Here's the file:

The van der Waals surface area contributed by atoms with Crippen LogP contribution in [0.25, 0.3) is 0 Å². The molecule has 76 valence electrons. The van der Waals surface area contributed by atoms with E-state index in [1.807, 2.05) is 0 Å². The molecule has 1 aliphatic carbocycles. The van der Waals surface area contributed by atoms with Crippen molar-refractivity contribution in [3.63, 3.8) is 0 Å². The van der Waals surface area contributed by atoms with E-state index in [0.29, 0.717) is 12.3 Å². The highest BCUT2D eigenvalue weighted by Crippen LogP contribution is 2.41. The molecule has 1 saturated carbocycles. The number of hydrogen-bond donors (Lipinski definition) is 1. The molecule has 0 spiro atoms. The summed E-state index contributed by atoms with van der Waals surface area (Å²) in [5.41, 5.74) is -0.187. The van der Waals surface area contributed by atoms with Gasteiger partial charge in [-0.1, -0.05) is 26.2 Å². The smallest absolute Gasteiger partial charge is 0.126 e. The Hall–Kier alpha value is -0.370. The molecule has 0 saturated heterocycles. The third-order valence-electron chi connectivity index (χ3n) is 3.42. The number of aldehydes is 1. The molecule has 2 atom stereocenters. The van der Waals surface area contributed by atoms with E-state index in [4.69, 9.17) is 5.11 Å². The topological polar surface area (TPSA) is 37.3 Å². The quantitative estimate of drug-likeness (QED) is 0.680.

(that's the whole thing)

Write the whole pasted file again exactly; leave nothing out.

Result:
The van der Waals surface area contributed by atoms with Crippen LogP contribution in [0.25, 0.3) is 0 Å². The molecule has 76 valence electrons. The van der Waals surface area contributed by atoms with E-state index in [1.807, 2.05) is 0 Å². The molecule has 1 aliphatic carbocycles. The van der Waals surface area contributed by atoms with Crippen molar-refractivity contribution in [3.63, 3.8) is 0 Å². The van der Waals surface area contributed by atoms with E-state index in [0.29, 0.717) is 12.3 Å². The highest BCUT2D eigenvalue weighted by Crippen LogP contribution is 2.41. The molecule has 1 saturated carbocycles. The number of hydrogen-bond donors (Lipinski definition) is 1. The molecule has 0 spiro atoms. The summed E-state index contributed by atoms with van der Waals surface area (Å²) in [5.41, 5.74) is -0.187. The van der Waals surface area contributed by atoms with Gasteiger partial charge in [-0.1, -0.05) is 26.2 Å². The smallest absolute Gasteiger partial charge is 0.126 e. The Hall–Kier alpha value is -0.370. The molecule has 0 saturated heterocycles. The third-order valence-electron chi connectivity index (χ3n) is 3.42. The number of aldehydes is 1. The molecule has 2 atom stereocenters. The van der Waals surface area contributed by atoms with E-state index in [4.69, 9.17) is 5.11 Å². The topological polar surface area (TPSA) is 37.3 Å². The quantitative estimate of drug-likeness (QED) is 0.680.